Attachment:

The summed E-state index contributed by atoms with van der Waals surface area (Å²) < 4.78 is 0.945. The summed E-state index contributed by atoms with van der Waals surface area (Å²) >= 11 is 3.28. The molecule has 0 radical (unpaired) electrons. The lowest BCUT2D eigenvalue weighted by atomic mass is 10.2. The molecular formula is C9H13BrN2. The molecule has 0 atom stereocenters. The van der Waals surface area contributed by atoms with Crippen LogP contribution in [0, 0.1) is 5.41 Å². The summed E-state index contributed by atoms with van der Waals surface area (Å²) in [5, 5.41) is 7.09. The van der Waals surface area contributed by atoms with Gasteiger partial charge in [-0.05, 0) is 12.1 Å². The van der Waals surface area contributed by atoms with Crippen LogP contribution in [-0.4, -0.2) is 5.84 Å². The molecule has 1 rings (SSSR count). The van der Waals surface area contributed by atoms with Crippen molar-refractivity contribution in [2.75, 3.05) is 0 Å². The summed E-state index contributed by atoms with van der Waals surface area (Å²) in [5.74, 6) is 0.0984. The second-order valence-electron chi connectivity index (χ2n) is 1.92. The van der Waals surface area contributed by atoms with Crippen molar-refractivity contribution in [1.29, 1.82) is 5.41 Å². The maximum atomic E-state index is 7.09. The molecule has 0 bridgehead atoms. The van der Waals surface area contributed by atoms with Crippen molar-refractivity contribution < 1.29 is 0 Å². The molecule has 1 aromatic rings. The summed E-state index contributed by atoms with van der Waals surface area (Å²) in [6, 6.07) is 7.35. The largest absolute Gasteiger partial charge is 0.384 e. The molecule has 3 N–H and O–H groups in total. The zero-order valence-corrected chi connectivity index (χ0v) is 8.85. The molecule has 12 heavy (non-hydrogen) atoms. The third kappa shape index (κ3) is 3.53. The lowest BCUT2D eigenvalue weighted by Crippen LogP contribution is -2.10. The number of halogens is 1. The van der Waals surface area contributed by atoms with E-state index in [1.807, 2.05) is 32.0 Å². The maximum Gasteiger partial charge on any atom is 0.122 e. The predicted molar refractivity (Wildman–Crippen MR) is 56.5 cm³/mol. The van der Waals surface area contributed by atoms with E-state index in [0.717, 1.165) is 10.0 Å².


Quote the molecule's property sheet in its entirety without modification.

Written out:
The summed E-state index contributed by atoms with van der Waals surface area (Å²) < 4.78 is 0.945. The summed E-state index contributed by atoms with van der Waals surface area (Å²) >= 11 is 3.28. The molecule has 0 radical (unpaired) electrons. The lowest BCUT2D eigenvalue weighted by atomic mass is 10.2. The molecular formula is C9H13BrN2. The molecule has 0 atom stereocenters. The van der Waals surface area contributed by atoms with Crippen LogP contribution in [0, 0.1) is 5.41 Å². The summed E-state index contributed by atoms with van der Waals surface area (Å²) in [5, 5.41) is 7.09. The van der Waals surface area contributed by atoms with Gasteiger partial charge in [-0.05, 0) is 12.1 Å². The van der Waals surface area contributed by atoms with Crippen LogP contribution in [-0.4, -0.2) is 5.84 Å². The molecule has 1 rings (SSSR count). The van der Waals surface area contributed by atoms with Crippen molar-refractivity contribution in [2.75, 3.05) is 0 Å². The summed E-state index contributed by atoms with van der Waals surface area (Å²) in [5.74, 6) is 0.0984. The second-order valence-electron chi connectivity index (χ2n) is 1.92. The van der Waals surface area contributed by atoms with Crippen molar-refractivity contribution in [1.29, 1.82) is 5.41 Å². The maximum atomic E-state index is 7.09. The molecule has 0 bridgehead atoms. The van der Waals surface area contributed by atoms with Crippen molar-refractivity contribution < 1.29 is 0 Å². The molecule has 1 aromatic rings. The summed E-state index contributed by atoms with van der Waals surface area (Å²) in [6, 6.07) is 7.35. The largest absolute Gasteiger partial charge is 0.384 e. The molecule has 3 N–H and O–H groups in total. The zero-order valence-corrected chi connectivity index (χ0v) is 8.85. The molecule has 12 heavy (non-hydrogen) atoms. The third kappa shape index (κ3) is 3.53. The lowest BCUT2D eigenvalue weighted by Crippen LogP contribution is -2.10. The number of halogens is 1. The van der Waals surface area contributed by atoms with E-state index in [1.807, 2.05) is 32.0 Å². The maximum Gasteiger partial charge on any atom is 0.122 e. The predicted molar refractivity (Wildman–Crippen MR) is 56.5 cm³/mol. The van der Waals surface area contributed by atoms with E-state index in [0.717, 1.165) is 10.0 Å².